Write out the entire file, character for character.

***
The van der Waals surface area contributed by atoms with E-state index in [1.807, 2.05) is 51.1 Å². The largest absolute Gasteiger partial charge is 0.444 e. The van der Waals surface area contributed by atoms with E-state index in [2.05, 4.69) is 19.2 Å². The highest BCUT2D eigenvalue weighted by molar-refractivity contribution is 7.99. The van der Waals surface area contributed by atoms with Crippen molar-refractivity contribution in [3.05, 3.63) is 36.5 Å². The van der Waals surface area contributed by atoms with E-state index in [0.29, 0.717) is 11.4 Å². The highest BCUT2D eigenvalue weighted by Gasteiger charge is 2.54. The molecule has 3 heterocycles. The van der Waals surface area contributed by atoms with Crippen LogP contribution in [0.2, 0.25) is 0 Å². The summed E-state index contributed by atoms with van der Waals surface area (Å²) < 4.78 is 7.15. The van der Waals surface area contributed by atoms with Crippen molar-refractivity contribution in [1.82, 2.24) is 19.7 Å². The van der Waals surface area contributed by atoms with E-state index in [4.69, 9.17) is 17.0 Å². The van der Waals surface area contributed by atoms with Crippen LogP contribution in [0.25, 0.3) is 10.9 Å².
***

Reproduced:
The van der Waals surface area contributed by atoms with E-state index in [1.807, 2.05) is 51.1 Å². The largest absolute Gasteiger partial charge is 0.444 e. The van der Waals surface area contributed by atoms with E-state index in [2.05, 4.69) is 19.2 Å². The highest BCUT2D eigenvalue weighted by molar-refractivity contribution is 7.99. The van der Waals surface area contributed by atoms with Crippen molar-refractivity contribution in [3.05, 3.63) is 36.5 Å². The van der Waals surface area contributed by atoms with E-state index in [0.29, 0.717) is 11.4 Å². The highest BCUT2D eigenvalue weighted by Gasteiger charge is 2.54. The molecule has 3 heterocycles. The van der Waals surface area contributed by atoms with Crippen LogP contribution in [0.2, 0.25) is 0 Å². The summed E-state index contributed by atoms with van der Waals surface area (Å²) < 4.78 is 7.15. The van der Waals surface area contributed by atoms with Crippen molar-refractivity contribution in [1.82, 2.24) is 19.7 Å². The van der Waals surface area contributed by atoms with E-state index in [4.69, 9.17) is 17.0 Å². The van der Waals surface area contributed by atoms with Crippen LogP contribution in [0.25, 0.3) is 10.9 Å².